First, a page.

“The refurbishment of items provides novel opportunities and skills to help our young people find jobs. What I and DOE are about is a better environment and a stronger economy and this will help towards that goal.”
DSD Minister McCausland congratulated Joe Brolly, Manager of 4Rs Social Enterprise Project on the project securing its first contract from Council.
United Kingdom: A London-based ‘social enterprise’ known as The Living Furniture Project has been established to weave together three unlikely elements: designer furniture; reclaimed materials; and a more promising future for the homeless.
The new venture is run by a team comprising some of the capital city’s leading ‘eco-designers’ who are training a group of London’s homeless in the art of upcycling using unwanted furniture or other waste materials reclaimed from the local area.
‘Our partner designers teach our homeless apprentices to build the furniture in our fully-equipped workshop,’ explains founder Alastair Sloan. ‘Apprentices also work alongside a mentor – a professional and experienced furniture-maker who teaches them valuable skills and ensures a beautiful, crafted final product.’
Reclaimed wood expert Nic Parnell, one of the specialists in the design pool, says the project has emerged at a good time given that the number of homeless people in London increased by 42% between 2011 and 2012 alone. In addition, UK households landfilled around 670 000 tonnes of furniture last year – 45% of which was reusable, according to research from the Waste & Resources Action Programme (WRAP).
As they are the founders of the architectural salvage and design company Retrouvius, it is appropriate that Adam Hills and Maria Speake have reclaimed for their own young family the apartment where Hills grew up. The top-floor flat, built in 1973 by Hills’s architect father, Nicholas, is a classic Modernist design perching among the chimney-pots of an Edwardian mansion block in central London.
Although his parents divorced in 1982, Hills’s mother, Ann, lived in the apartment until her death 15 years later. Hills and Speake never thought that they would live here permanently. ‘We moved in for a few weeks in 1997 and just stayed,’ Hills says. ‘Nothing had been done to the property since the 1970s.’ Needing to accommodate two young children, Marcus and Hal, now eight and six, and a quantity of mainly Victorian furniture inherited from Hills’s grandfather, the couple have learnt to adapt their own historically inspired aesthetic to a modern architectural space. They did this by using colour and texture to link diverse forms and styles: in the living-room is a vintage rug and tapestry, and the kitchen walls are clad in teak strip flooring. This, too, seems fitting since the property was, as Speake says, ‘originally designed for what Modernism was meant to be about – flexibility and the possibility of change’.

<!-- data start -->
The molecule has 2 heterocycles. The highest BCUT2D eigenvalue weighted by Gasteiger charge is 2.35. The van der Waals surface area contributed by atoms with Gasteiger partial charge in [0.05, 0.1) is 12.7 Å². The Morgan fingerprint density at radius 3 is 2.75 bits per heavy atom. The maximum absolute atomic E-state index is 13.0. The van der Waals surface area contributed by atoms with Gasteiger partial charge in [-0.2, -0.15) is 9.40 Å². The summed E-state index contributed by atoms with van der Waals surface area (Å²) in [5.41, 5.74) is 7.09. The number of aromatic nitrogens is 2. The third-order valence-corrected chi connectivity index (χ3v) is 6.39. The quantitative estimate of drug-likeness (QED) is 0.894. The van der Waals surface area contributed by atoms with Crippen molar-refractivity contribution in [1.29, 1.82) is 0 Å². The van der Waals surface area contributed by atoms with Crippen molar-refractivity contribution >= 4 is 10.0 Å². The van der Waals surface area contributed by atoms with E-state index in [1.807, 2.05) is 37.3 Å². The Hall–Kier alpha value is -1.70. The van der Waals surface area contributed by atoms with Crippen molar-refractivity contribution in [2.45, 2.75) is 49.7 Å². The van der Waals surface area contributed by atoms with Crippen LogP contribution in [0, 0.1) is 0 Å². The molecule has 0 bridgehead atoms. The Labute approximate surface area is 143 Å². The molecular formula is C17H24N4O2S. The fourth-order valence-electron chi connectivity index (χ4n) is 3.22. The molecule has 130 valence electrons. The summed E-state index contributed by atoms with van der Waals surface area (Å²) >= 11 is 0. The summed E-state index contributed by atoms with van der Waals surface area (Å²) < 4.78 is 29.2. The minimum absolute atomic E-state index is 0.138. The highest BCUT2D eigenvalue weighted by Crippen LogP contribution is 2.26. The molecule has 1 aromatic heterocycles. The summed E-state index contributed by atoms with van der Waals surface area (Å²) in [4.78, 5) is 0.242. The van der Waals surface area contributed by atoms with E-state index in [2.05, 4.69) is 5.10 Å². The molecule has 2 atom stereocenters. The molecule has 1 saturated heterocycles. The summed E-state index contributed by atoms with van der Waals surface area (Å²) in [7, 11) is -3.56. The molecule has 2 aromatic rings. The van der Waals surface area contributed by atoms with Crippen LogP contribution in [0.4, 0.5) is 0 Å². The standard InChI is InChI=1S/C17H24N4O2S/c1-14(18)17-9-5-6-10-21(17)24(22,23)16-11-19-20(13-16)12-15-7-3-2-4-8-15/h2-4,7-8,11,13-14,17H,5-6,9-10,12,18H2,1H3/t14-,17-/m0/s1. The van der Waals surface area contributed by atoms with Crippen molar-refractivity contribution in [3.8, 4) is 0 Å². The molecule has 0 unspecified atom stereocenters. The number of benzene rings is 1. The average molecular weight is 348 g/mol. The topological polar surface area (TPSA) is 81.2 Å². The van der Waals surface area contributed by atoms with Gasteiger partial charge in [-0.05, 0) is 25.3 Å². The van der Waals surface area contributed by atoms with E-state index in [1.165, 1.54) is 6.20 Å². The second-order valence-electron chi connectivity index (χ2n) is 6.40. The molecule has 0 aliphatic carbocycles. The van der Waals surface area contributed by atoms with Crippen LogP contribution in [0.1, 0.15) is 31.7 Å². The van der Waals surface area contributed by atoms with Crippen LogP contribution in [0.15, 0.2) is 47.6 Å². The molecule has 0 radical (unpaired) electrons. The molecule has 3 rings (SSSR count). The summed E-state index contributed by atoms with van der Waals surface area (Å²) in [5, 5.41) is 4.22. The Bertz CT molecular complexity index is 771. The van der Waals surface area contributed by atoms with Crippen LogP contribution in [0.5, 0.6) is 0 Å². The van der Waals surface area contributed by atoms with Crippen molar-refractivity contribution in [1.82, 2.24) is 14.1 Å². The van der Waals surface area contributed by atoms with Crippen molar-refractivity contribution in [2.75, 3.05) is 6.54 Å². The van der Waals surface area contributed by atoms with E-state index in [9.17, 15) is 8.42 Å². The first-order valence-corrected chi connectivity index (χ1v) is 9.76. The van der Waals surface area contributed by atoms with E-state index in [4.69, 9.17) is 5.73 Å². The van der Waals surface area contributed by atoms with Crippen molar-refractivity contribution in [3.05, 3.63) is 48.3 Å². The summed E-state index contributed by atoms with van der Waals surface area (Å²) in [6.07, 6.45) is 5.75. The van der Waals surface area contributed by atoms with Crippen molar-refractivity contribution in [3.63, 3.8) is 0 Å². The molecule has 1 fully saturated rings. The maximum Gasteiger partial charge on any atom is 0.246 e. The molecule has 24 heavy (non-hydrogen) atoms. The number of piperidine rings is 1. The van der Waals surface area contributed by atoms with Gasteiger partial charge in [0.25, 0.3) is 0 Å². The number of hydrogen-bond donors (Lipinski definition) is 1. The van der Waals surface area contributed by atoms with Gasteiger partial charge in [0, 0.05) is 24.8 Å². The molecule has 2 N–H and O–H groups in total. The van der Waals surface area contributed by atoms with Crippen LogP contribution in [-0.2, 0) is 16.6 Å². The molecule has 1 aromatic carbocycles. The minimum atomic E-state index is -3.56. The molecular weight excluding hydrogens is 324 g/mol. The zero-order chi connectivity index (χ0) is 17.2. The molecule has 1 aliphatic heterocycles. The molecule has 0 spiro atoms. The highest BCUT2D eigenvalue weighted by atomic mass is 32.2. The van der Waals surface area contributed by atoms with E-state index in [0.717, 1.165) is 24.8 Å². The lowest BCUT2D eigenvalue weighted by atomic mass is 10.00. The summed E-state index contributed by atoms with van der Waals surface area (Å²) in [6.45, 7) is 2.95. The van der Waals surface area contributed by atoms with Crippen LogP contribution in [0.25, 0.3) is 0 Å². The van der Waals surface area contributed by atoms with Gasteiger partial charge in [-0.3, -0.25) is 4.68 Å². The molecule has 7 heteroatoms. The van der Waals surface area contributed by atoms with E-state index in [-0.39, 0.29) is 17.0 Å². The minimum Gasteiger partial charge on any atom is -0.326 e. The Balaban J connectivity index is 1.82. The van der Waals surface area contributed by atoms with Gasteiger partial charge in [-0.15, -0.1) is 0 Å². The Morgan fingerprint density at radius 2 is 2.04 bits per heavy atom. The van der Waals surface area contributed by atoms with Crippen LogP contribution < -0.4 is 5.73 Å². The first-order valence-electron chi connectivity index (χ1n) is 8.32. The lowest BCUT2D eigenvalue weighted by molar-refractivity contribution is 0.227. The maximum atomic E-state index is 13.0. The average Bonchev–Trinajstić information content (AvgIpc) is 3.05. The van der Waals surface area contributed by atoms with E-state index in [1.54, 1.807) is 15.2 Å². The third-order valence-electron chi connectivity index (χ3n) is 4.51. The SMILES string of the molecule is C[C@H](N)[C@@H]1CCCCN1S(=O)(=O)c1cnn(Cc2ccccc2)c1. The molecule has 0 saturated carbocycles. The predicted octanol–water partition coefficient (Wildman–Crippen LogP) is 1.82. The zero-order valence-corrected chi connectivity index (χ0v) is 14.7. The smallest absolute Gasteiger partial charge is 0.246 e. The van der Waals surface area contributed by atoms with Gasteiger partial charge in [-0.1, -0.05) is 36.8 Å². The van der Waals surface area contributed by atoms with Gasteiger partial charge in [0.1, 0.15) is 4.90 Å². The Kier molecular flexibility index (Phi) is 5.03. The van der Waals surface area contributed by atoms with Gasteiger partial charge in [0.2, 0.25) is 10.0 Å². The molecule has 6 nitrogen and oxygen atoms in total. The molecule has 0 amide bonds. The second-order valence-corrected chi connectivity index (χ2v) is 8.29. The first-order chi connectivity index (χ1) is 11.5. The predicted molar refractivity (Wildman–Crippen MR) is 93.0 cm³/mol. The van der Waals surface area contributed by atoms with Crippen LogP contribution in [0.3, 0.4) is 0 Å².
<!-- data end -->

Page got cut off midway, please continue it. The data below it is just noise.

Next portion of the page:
At the heart of these changes lies the couple’s passion for re-using old materials in the boldest ways. Teak floorboards from an army barracks and teak laboratory units give the kitchen a mellow glow; a shower room neatly built into a dormer’s dead space is clad in polished fossil limestone salvaged from Heathrow’s Terminal 2 concourse. ‘Our motivation is basically about saving things,’ Hills says. ‘So much architectural material is destroyed. Wonderful things are disappearing right under our noses.’
The kitchen (DEBBI TRELOAR)
Reclamation is not, however, a job for the faint-hearted. Retrouvius has rescued 50 tons of cast iron from the old London Patent Office and bought the entire granite facade of the World Trade Centre in Canary Wharf. The Westmorland green slate cladding an eight-storey office block in Blackfriars was also salvaged. No wonder architects adore the company. Meanwhile the design side of the business (they both studied architecture at the Glasgow School of Art), run by Speake, puts salvaged materials into a modern context in clients’ homes. ‘You don’t always need to make a big statement – it’s about using what feels appropriate,’ she says.
‘We moved to London at a time when retro-modern furniture wasuddenly becoming popular,’ Hills says. ‘In Glasgow our work had all been about restoring old buildings, but in London we became interested in materials and the possibility of their re-use in a modern context.’ Twelve of their interior design projects are featured in Hills and Speake’s first book, Reclaiming Style, published this month, which takes readers on a visual journey from demolition yards to stylish, environmentally friendly homes.
Their own home remains true to Retrouvius principles. Take the carpet, which Hills’s father designed for the apartment in the 1970s. ‘When Gavin Stamp, our history of architecture professor at Glasgow, heard we were moving into the flat he said, “You must not get rid of that carpet,”’ Speake says. ‘It turned out he had known Adam’s father and visited the flat in the late 1970s. I’m grateful now that he made us live with it and learn to be sensitive to what already exists.’
The bold carpet designed for the flat by Adam Hill’s architect father in the 1970s (DEBBI TRELOAR)
And whether that’s a weathered enamel-shaded lamp, sun-bleached curtain linings acquired from a grand old house or the vintage copper-light windows now adorning the Retrouvius shop front in north London, Hills and Speake are determined to give these things a new life. ‘The beauty lies in their faults and imperfections,’ Speake says. ‘Leaving heritage and conservation issues aside, we have found that independent-minded people really warm to this look.’